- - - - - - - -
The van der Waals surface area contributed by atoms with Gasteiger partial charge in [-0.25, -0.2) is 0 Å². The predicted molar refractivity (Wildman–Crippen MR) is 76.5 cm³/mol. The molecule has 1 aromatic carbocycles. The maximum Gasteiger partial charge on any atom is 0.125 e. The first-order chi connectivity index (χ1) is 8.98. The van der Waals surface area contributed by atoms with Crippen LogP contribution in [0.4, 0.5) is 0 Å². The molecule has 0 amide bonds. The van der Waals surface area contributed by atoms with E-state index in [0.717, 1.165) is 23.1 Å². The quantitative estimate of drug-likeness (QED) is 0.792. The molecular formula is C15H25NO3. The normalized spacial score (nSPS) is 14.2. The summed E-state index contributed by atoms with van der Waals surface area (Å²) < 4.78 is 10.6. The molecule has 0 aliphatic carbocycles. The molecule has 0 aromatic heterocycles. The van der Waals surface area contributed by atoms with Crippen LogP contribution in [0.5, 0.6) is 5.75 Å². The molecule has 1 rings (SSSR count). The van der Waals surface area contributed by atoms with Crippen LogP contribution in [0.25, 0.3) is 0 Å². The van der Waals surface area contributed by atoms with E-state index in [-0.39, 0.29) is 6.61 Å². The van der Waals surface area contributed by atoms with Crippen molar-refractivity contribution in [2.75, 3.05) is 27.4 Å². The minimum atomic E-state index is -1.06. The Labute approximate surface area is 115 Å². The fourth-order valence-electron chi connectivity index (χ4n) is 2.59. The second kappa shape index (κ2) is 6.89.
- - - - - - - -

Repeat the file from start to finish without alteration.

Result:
The van der Waals surface area contributed by atoms with Gasteiger partial charge in [-0.25, -0.2) is 0 Å². The predicted molar refractivity (Wildman–Crippen MR) is 76.5 cm³/mol. The molecule has 1 aromatic carbocycles. The maximum Gasteiger partial charge on any atom is 0.125 e. The first-order chi connectivity index (χ1) is 8.98. The van der Waals surface area contributed by atoms with Crippen LogP contribution in [0.4, 0.5) is 0 Å². The molecule has 0 amide bonds. The van der Waals surface area contributed by atoms with E-state index in [0.717, 1.165) is 23.1 Å². The quantitative estimate of drug-likeness (QED) is 0.792. The molecular formula is C15H25NO3. The normalized spacial score (nSPS) is 14.2. The summed E-state index contributed by atoms with van der Waals surface area (Å²) < 4.78 is 10.6. The molecule has 0 aliphatic carbocycles. The molecule has 0 aromatic heterocycles. The van der Waals surface area contributed by atoms with Crippen LogP contribution in [0.5, 0.6) is 5.75 Å². The molecule has 1 rings (SSSR count). The van der Waals surface area contributed by atoms with Crippen LogP contribution in [0.25, 0.3) is 0 Å². The van der Waals surface area contributed by atoms with E-state index in [-0.39, 0.29) is 6.61 Å². The van der Waals surface area contributed by atoms with Crippen molar-refractivity contribution in [2.75, 3.05) is 27.4 Å². The minimum atomic E-state index is -1.06. The Labute approximate surface area is 115 Å². The fourth-order valence-electron chi connectivity index (χ4n) is 2.59. The second kappa shape index (κ2) is 6.89.